New York TRACON (Terminal Radar Approach Control) air traffic controller Patrick Harten testified before the House Aviation Subcommittee today that when he heard US Airways Flight 1549 Captain Chesley Sullenberger tell him on the radio frequency, Were gonna be in the Hudson, he feared this was the planes death sentence.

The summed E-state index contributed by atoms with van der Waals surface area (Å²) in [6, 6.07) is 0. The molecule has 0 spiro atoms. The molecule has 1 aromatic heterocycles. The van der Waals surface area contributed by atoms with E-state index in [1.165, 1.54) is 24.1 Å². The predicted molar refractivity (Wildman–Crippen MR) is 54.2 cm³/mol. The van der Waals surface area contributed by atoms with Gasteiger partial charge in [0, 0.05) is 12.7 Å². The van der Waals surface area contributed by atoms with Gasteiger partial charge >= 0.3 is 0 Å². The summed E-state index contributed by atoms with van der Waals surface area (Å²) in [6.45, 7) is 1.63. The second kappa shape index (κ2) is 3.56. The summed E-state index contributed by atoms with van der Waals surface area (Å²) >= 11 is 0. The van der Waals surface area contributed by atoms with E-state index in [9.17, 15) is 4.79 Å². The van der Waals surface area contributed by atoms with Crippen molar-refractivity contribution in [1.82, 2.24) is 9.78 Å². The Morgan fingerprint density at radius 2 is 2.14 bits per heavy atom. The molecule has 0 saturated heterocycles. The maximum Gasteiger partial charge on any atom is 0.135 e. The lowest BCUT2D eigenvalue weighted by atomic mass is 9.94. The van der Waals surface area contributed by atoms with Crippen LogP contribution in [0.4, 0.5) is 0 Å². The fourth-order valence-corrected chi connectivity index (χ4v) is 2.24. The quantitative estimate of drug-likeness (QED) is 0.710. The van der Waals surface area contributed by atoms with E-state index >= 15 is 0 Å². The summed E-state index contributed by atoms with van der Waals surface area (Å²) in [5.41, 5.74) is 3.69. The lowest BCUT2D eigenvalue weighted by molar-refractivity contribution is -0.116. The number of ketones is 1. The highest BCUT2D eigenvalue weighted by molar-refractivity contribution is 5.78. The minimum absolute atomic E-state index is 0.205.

I asked him to repeat himself, even though I heard him just fine. I simply could not wrap my mind around those words, said Harten, a 10-year veteran, experienced controller, who joined the crew of Flight 1549 on the first panel of witnesses at a hearing called to examine the remarkable event of Jan. 15, 2009. People dont survive landings on the Hudson River. I believed at that moment, I was going to be the last person to talk to anyone on that plane alive. But even after Harten lost radio contact with Flight 1549 and the target disappeared from his radar scope as the Airbus A320 dropped below the tops of the Manhattan skyscrapers, there was one, last, brief glimmer of hope when the radar target momentarily reappeared at a very low altitude above the river, past the George Washington Bridge. Harten believed the crew had possibly regained the use of one of its engines. Grasping at that tiny glimmer of hope, Harten testified, I told 1549 that it could land at Newark seven miles away on Runway 29, but I received no response. I then lost radar contact again, this time for good. Here are some other highlights from Hartens testimony: Upon hearing Capt. Sullenberger tell him they suffered a bird strike and needed to return to New York-LaGuardia Airport: When a pilot tells a controller he needs to make an emergency landing, the controller must act quickly and decisively. While I have worked 10 or 12 emergencies over the course of my career, I have never worked an aircraft with zero thrust capabilities. I understood how grave this situation was. After Capt. Sullenberger declared Unable after Hartens second try at giving him landing options at LaGuardia: I then asked the captain what he needed to do to land safely. At this point, my job was to coordinate and arrange for the pilot to be able to do whatever was necessary. Upon the suggestion of Teterboro Airport as another possible place to land: I had experience working traffic into Teterboro from my time working in the Newark sector (at the New York TRACON) and after coordinating with the controllers in Teterboro, we were able to determine that Runway 1 was the best option. It was the arrival runway, and clearing it for an emergency landing would be easier and faster. It also meant that 1549 would be landing into the wind, which could have assisted the pilot in making a safe landing. After he was relieved from his radar position following the loss of radar and radio contact with Flight 1549: It was the lowest low I had ever felt. I wanted to talk to my wife (Regina). But I knew if I tried to speak or ever heard her voice, I would fall apart completely. I settled for a hasty text message: Had a crash. Not OK. Cant talk now. When I got home, she told me she thought I had been in a car accident. Truth was I felt like Id been hit by a bus. The fact that he says the hardest and most traumatic part of the entire event was when it was over: During the emergency itself, I was hyper-focused. I had no choice but to think and act quickly, and remain calm. But when it was over, it hit me hard. It felt like hours before I learned about the heroic water landing that Captain Sullenberger and his crew had managed. Even after I learned the truth, I could not shake the image of tragedy in my mind. Every time I saw the survivors on the television, I imagined grieving widows. It has taken over a month for me to be able to see that I did a good job. Harten returns to work later this week for the first time since the incident. To read Hartens complete testimony, please click here: http://www.natca.org/assets/Documents/mediacenter/NATCAHartentestimonyN3FINAL.pdf